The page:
Jacobite steam train crossing the Glenfinnan Viaduct provided inspiration for the Hogwarts Express scenes. Image: Shutterstock.

“While I was completing my Masters at USC we made a short film graduation project called Blue Haven in 2000.

“It was a gay themed love story set in the skateboarding backdrop of Southern California Blue Haven pools. We wound up selling this to HBO for a lot of money for a short film, which was a great result too.”

Academy Award-winning film

Jason was executive producer of the Academy Award-winning film Guillermo Del Toro’s Pinocchio and has been involved with Ron Howard’s first animated movie, The Shrinking Of Treehorn.

He is co-founder of Circle of Confusion, a management and production company whose credits include acclaimed series Work In Progress and The Walking Dead.

Jeffrey Dean Morgan on the film set of The Walking Dead: Dead City, in New York City. Image: Steve Sands/NewYorkNewswire/Bauer-Griffin/Shutterstock

Listing his career highlights he said: “Securing the initial financing for and later launching Pinnochio and then the film winning the Academy Award for Best Animated Feature was very rewarding.

“I’m really proud of Whip It, Drew Barrymore’s directorial debut, which I also launched with the screenwriter.

“I’m also super proud of Alexander and the Terrible Horrible No Good Very Bad Day. Despite the film needing Steve Carell and Jennifer Aniston to get greenlit, the young lead boy was the star.”

“I also am involved in an animated film currently called The Immortal, which I’m calling a fable for our times which has an anti-Ukranian war theme.”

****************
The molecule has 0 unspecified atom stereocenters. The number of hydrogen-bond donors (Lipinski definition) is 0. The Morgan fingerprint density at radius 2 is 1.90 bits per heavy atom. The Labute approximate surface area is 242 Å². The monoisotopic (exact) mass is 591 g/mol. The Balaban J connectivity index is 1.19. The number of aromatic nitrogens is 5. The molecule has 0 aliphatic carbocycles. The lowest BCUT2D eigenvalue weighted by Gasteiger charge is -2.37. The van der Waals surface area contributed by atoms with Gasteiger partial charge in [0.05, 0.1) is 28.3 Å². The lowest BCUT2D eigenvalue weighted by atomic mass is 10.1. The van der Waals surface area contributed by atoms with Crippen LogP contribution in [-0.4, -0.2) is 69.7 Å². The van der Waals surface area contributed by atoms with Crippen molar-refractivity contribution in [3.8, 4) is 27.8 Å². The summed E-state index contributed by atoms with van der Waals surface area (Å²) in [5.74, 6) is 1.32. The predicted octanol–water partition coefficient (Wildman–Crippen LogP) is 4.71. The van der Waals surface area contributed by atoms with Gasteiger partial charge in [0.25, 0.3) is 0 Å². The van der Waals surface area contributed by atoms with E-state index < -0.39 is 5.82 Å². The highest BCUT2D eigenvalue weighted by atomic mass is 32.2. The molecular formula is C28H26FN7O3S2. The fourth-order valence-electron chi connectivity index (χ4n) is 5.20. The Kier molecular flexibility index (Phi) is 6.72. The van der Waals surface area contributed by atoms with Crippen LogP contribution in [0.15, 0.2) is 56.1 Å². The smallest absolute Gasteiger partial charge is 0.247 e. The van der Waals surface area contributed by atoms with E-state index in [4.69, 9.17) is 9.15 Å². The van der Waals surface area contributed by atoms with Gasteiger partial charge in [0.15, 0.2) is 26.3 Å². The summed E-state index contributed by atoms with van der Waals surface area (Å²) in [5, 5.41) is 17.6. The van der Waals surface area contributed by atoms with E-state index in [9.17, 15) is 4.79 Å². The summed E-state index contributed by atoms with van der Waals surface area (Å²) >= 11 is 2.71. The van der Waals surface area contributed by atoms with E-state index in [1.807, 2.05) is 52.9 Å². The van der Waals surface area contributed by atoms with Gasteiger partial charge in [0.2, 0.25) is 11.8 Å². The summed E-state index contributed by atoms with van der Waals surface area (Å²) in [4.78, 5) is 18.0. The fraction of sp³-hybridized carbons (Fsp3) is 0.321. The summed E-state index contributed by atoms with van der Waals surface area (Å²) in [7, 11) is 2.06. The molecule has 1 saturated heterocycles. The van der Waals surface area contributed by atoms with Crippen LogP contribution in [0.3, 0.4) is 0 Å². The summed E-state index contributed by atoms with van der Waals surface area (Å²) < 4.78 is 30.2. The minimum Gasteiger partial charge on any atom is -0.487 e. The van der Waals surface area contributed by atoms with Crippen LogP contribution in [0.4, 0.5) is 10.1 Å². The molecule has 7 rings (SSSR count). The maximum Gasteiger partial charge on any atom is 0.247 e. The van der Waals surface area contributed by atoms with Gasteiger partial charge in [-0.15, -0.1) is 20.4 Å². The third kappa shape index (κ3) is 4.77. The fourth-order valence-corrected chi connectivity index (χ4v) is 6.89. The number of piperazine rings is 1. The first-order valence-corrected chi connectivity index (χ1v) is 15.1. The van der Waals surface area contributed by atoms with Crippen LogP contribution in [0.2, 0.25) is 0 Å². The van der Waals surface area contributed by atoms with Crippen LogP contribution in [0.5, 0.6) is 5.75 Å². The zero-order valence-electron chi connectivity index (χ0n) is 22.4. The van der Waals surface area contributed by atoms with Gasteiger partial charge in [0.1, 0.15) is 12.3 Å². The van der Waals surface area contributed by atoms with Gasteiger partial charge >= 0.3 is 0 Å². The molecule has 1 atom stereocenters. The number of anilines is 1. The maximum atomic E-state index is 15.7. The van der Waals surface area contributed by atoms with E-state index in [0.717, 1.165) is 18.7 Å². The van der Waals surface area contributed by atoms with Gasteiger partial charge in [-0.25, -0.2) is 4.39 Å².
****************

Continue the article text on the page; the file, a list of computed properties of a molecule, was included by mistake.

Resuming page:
Jason Lust joins others at the launch in Inverness of the FutureCreative initiative in October last year. Image: Sandy McCook / DC Thomson.

‘Build your unique vision’

Jason said he hopes to give his students “the confidence to build their own voices in unique and diverse ways and to pursue them with conviction and focus”.

His advice is: “Always value your voice and listen carefully to others. Then build your own unique vision from a composite of experience gained from digging through the earth and life for nuggets of wisdom and enlightened stories.”

He said Hollywood is “intense, challenging and exciting” and unforgettable moments include: “Seeing Louis Malle’s last movie, Vanya On 42nd Street, with John Guare, Andre Gregory, Louis Malle and a few others in a small screening room in NYC.

“It was a group of friends gathering to see and give notes to their friend and it was so nonchalant that it was incredibly reassuring and humbling to me as a fly in the room.”

Glen Etive provided the atmospheric landscape for James Bond film Skyfall. Image: Shutterstock.

So, has Jason met a lot of famous people?

“Yes, too many to reflect, on but a Hollywood movie star is always exciting to meet. There’s generally a good reason why they’re a star and it’s always interesting to dispel one’s perception of a star if given that opportunity.

“Also, the star thing always needs to be kept in serious check in my opinion.”

And what are his own plans and dreams for the future?

“Take it all in my stride and day by day and keep pushing that ball up the hill like Sisyphus and make some more great films if time and life permits. My producing instinct won’t accept no for an answer.”